ZeroHedge seems to imply that the markets must allow stocks to drop before they get what they want.

But it doesn't work that way.

By convincing the market that they'll step in if things deteriorate, the Fed has effectively put a floor under this market. Unless and until the market believes that the Fed willl never step in (and the Fed has done everything it can to destroy this belief), the market cannot sell off to the degree that Bernanke would like in order to make QE3 less likely to be the final straw to break the dollar's back.

Bernanke has created a game of chicken that he can't win. He thinks he's created a brilliant exit strategy where he can simply dangle the carrot in front of the market and lead it to recovery without ever feeding the carrot (QE3) to the market.

But this strategy may ultimately be his undoing. Here is why: This Pavlovian strategy combined with his promise to backstop any medium-sized market drop has created a perverse environment where if Bernanke holds off on debt monetization to the point that banks start failing, the market may actually rally in response, and rally in a huge way, because they know that a massive market bailout is imminent. Then Bernanke will be faced with the decision of letting banks fail, or engaging in massive QE / bailouts with the S&P at ~1500. The markets will not price in the possibility of Bernanke doing the former.

The market didn't know in 2008 what it knows today. Expecting the market to respond in exactly the same way to a BOA or JPM failure as it did to Lehman is foolish and naive.

This is where I disagree with the ZeroHedge consensus. The markets will win the game of chicken, not the fed.

fonzannoon's picture

These big banks will place massive short bets on themselves and laugh all the way to bankruptcy. They will then take their paper profits and buy hard assets and profit from the real printing that will take place after their demise. That would be my plan anyway.

eclectic syncretist's picture

Another possibility is that market participants begin to realize just how low the Fed's ammo is, and how difficult it will be for them to prop the markets up with the little ammo they have left.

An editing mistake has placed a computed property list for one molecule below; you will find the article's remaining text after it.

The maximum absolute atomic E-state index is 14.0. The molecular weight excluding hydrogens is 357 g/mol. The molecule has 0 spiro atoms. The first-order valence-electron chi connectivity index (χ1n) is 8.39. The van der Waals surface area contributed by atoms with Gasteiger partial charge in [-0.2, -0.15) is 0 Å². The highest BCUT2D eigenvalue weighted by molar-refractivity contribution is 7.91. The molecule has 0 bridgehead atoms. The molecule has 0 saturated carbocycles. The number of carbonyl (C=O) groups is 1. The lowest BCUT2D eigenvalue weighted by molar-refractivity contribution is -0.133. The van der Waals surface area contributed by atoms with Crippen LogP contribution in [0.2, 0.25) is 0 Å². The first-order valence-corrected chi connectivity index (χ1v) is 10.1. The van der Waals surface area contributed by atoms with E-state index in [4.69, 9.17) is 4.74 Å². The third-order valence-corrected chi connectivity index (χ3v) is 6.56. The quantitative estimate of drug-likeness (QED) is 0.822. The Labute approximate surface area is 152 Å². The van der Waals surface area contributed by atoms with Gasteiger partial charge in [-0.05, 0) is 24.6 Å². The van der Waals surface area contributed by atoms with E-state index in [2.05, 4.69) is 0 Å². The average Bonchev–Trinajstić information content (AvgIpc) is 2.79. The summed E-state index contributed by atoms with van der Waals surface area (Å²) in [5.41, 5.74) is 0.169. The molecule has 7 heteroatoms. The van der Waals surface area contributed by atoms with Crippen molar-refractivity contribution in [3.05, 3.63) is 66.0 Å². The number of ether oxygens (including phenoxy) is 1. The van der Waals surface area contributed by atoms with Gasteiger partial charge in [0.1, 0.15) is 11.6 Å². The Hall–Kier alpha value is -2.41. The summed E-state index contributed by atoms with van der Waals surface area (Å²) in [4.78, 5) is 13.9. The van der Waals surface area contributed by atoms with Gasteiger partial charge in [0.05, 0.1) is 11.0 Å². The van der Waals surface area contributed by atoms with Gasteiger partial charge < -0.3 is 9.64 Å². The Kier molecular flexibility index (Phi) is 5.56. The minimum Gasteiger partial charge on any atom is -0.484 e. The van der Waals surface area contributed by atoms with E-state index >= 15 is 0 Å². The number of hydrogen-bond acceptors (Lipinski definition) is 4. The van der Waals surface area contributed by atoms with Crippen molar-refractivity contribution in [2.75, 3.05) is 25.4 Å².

Accepting a loan doesn't automatically translate into huge profits down the road (unless you allow accounting fraud and are willing to accept runaway inflation).  Remember, the Fed's real purpose is to loan the government imaginary credit with no expectation of ever getting paid back (the taxpayer funded interest is real enough for the banksters), and to keep the banks in business distributing their "bills of credit" that most people nowadays mistakenly refer to as "money".

Debt-Is-Not-Money's picture

The banksters refer to them as "bills of credit" but they are really "bills of debt" and Debt Is Not Money!

The Swedish Chef's picture

Give the community some credit. In every article about negative market action you´ll find at least someone commenting the bad circumstance with one word: "Bullish!"


And banks will not fail. Regardless of what the S&P500, DIJA or NASDAQ is at, Bernanke will come to the rescue.

TheCanadianAustrian's picture

Well, usually the "Bullish!" quips are meant as serious in the context of short-term, hopium-driven markets, and sarcastic in the context of long-term, fundamentally-driven markets.

I'm actually serious about US bank failures being bullish for the markets, both in the short and long term, and based on fundamentals. But I'm only bullish in nominal terms, not in real terms.

Shizzmoney's picture

And banks will not fail. Regardless of what the S&P500, DIJA or NASDAQ is at, Bernanke will come to the rescue.

Why do we even vote, then?

Americans are idiots, I forgot.

Toolshed's picture

You appear to be failing to take the rest of the world into account in your theory. Global events could easily make any actions by the Fed absolutely futile. If (when) the Eurozone blows up, do you actually think the Fed can save the USA from the severe consequences? Not likely. How do you think Bernanke will react to a first strike against the USA by say.........China? The USA does not exist in a vacuum and decoupling is a laughable fairy tale.

TheCanadianAustrian's picture

Any actions by the Fed are already futile, regardless of global events. My post is alluding to the ultimate collapse of the US dollar and bond market. I have no idea how your comments about "decoupling" or "first strike" relate to anything I said. If, by "first strike", you mean China selling off their dollars, then that's an inflationary scenario which would prompt QE which is doubly bullish for equities. Again, I can't figure out what you're disagreeing with.